Model: SecureUSB BT Encrypted Flash Drive
Provided By: SecureData
SecureData is a worldwide leader in hardware encrypted storage and data services. Founded in California, USA in 2007, this privately held company pioneered many of the data recovery techniques currently used throughout the industry before expanding into e-discovery and forensics services. Today, the company offers a range of high-level data protection capabilities including hardware encrypted portable data storage devices, backup solutions, file repair software, data recovery and digital forensics services to help clients achieve their security objectives.
Over the last year or so, I've had the pleasure of reviewing SecureData's hardware encrypted SecureDrive BT portable SSD as well as their keypad-equipped SecureUSB KP flash drive. The company has now given me the opportunity to review its other encrypted flash drive, the SecureUSB BT. Available in capacities ranging from 4GB up to 128GB, this pocket-sized storage device features a FIPS compliant design with military-grade AES 256-bit XTS encryption. What really makes SecureDrive BT stand out amongst other encrypted USB flash drives is that, instead of a keypad, it offers secure wireless user authentication via the SecureData Lock app on your mobile device. The drive is also equipped with a rugged, extruded aluminum sleeve that protects it against dust, water and physical damage as well as a USB 3.0 interface capable of delivering up to 130 MB/s read and 43 MB/s write speeds.
With specs and features like this, it's hard not to be impressed by the SecureUSB BT. However, as you all know by now, we're not ones to take things at face value. In this review, we'll take a closer look at SecureData's encrypted USB flash drive and then put it through its paces to see how well it performs. Does the SecureUSB BT have what it takes? Keep reading as we find out.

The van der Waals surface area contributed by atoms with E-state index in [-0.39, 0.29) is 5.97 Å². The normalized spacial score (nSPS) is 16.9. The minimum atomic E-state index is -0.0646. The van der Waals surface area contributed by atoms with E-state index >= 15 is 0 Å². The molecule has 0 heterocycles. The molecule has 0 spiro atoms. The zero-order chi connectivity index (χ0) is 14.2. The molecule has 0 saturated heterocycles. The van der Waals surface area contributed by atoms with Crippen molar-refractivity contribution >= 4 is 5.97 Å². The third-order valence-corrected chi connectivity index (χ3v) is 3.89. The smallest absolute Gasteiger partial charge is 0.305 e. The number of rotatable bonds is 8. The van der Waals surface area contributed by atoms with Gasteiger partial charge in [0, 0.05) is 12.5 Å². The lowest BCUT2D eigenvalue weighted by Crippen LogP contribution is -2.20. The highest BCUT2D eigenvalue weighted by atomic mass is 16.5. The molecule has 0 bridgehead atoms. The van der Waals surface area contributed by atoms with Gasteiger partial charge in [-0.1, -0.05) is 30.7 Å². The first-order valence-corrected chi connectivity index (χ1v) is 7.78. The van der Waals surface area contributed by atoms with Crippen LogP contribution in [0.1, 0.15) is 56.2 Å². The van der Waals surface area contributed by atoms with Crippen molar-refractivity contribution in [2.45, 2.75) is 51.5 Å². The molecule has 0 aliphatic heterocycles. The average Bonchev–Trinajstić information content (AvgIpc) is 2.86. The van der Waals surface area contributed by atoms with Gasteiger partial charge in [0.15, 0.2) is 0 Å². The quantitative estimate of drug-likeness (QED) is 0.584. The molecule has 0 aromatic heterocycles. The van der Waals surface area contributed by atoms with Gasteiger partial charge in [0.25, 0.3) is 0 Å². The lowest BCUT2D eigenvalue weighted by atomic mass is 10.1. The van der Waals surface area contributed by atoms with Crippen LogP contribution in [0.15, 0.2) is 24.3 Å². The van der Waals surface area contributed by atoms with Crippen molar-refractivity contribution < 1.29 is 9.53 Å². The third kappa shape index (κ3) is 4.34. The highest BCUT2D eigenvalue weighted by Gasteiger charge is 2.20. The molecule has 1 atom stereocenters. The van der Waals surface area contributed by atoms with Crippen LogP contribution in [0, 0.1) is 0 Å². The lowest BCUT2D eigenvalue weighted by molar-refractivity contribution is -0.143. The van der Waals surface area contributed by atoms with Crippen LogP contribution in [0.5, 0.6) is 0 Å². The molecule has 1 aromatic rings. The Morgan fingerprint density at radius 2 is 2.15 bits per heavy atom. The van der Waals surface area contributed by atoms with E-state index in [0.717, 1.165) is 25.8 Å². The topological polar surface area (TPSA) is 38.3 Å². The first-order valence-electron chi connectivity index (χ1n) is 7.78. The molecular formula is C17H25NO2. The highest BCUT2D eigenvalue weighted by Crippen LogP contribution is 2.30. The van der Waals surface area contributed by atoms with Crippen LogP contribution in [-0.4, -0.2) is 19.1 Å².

The SecureUSB BT comes packaged in a plastic clamshell that gives you a clear view of the drive. The packaging also advertises many of the drive's key features including its 16GB capacity, automatic backup and antivirus, FIPS compliance, BlueTooth activation and 3 year warranty. Inside, you'll find the SecureUSB BT, a protective sleeve and a quick start guide.
The SecureUSB BT measures 55 x 20 x 10 mm and tips the scales at 12g without the sleeve. This is a bit on the large side for a USB flash drive. However, its hardware encryption engine, physical protection mechanisms and BlueTooth module account for most of the extra bulk and weight.
While the ends of the SecureUSB BT are plastic, the body is constructed out of aluminum and is covered by a great looking blue finish. Above the opening at the bottom, there is also a small LED that shows the status of the drive. This indicator lights up red or blue and will blink to indicate whether the drive is locked, unlocked or transferring data.
The SecureUSB BT comes with a rugged, extruded aluminum sleeve that protects the body of the drive from physical damage as well as dust and water to depths up to 1 meter.
The SecureUSB BT's internal components are protected by an epoxy compound so I wasn't able to crack it open. However, using Flash Drive Information Extractor, I could see that the drive uses Phison's PS2313 controller. Unfortunately, the app was not able to identify the memory chips being used.
One of the things that makes the SecureUSB BT unique is the ability to unlock your data from an iOS or Android device. Simply plug your drive into any computer with a USB port, fire up the app and connect to it via Bluetooth and unlock your data using the password that you set.
Setting up the SecureUSB BT is pretty straightforward. The first thing you'll want to do is install the SecureData Lock app which is available through Google Play and Apple App Store. Next, insert the SecureUSB BT into an available USB port on your computer. At this point, the drive will undergo a quick self-test where the LED blinks green, blue and then red. Once it's done, it will light up a solid red, indicating that it is locked but not connected to any devices.
With the SecureUSB BT powered on, you can launch the SecureData Lock app on your mobile device. If this is the first time you've used it, you will need to pair the drive with the app by clicking on the "+" icon. The app will then use Bluetooth to try and find it. When it locates the drive, it will prompt you for the device ID that is printed right above the USB port.
Once the SecureUSB BT is paired with the SecureData Lock app, you can go ahead and unlock it. To do so, simply enter your password. If entered correctly, the lock icon in the app will turn green. The LED on the drive will also light up blue to show that it is unlocked and the data is accessible.